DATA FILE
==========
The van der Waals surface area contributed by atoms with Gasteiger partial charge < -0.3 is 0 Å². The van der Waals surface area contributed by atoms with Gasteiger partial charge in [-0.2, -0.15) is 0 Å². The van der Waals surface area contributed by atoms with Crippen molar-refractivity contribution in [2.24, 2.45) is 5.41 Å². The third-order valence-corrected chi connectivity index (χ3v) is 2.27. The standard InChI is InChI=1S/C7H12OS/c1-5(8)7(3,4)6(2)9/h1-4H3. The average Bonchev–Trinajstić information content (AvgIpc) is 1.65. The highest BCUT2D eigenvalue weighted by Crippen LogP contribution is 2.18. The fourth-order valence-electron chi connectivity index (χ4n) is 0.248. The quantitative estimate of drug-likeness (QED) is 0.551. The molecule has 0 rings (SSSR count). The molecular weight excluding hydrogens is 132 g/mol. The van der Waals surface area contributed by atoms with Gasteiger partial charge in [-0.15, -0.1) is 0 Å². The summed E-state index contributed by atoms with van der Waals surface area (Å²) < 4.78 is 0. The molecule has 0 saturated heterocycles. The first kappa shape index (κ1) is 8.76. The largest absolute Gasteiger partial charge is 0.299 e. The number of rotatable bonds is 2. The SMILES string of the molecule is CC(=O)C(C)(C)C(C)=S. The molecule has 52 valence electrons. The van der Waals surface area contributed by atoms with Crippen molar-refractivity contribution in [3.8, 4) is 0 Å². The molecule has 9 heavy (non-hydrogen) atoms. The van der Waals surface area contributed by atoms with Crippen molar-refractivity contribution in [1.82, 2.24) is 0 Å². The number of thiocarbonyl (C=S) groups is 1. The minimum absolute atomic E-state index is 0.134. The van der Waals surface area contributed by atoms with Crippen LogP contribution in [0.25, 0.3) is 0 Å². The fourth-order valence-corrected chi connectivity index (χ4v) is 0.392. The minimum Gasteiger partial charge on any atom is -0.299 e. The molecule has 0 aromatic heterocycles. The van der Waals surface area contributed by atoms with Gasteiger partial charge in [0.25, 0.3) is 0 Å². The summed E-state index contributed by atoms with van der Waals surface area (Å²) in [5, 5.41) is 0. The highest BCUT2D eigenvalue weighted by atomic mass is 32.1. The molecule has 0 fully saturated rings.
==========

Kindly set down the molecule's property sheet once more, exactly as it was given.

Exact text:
The van der Waals surface area contributed by atoms with Gasteiger partial charge < -0.3 is 0 Å². The van der Waals surface area contributed by atoms with Gasteiger partial charge in [-0.2, -0.15) is 0 Å². The van der Waals surface area contributed by atoms with Crippen molar-refractivity contribution in [2.24, 2.45) is 5.41 Å². The third-order valence-corrected chi connectivity index (χ3v) is 2.27. The standard InChI is InChI=1S/C7H12OS/c1-5(8)7(3,4)6(2)9/h1-4H3. The average Bonchev–Trinajstić information content (AvgIpc) is 1.65. The highest BCUT2D eigenvalue weighted by Crippen LogP contribution is 2.18. The fourth-order valence-electron chi connectivity index (χ4n) is 0.248. The quantitative estimate of drug-likeness (QED) is 0.551. The molecule has 0 rings (SSSR count). The molecular weight excluding hydrogens is 132 g/mol. The van der Waals surface area contributed by atoms with Gasteiger partial charge in [-0.15, -0.1) is 0 Å². The summed E-state index contributed by atoms with van der Waals surface area (Å²) < 4.78 is 0. The molecule has 0 saturated heterocycles. The first kappa shape index (κ1) is 8.76. The largest absolute Gasteiger partial charge is 0.299 e. The number of rotatable bonds is 2. The SMILES string of the molecule is CC(=O)C(C)(C)C(C)=S. The molecule has 52 valence electrons. The van der Waals surface area contributed by atoms with Crippen molar-refractivity contribution in [3.8, 4) is 0 Å². The molecule has 9 heavy (non-hydrogen) atoms. The van der Waals surface area contributed by atoms with Crippen molar-refractivity contribution in [1.82, 2.24) is 0 Å². The number of thiocarbonyl (C=S) groups is 1. The minimum absolute atomic E-state index is 0.134. The van der Waals surface area contributed by atoms with Crippen LogP contribution in [0.25, 0.3) is 0 Å². The fourth-order valence-corrected chi connectivity index (χ4v) is 0.392. The minimum Gasteiger partial charge on any atom is -0.299 e. The molecule has 0 aromatic heterocycles. The van der Waals surface area contributed by atoms with Gasteiger partial charge in [0.25, 0.3) is 0 Å². The summed E-state index contributed by atoms with van der Waals surface area (Å²) in [5, 5.41) is 0. The highest BCUT2D eigenvalue weighted by atomic mass is 32.1. The molecule has 0 fully saturated rings.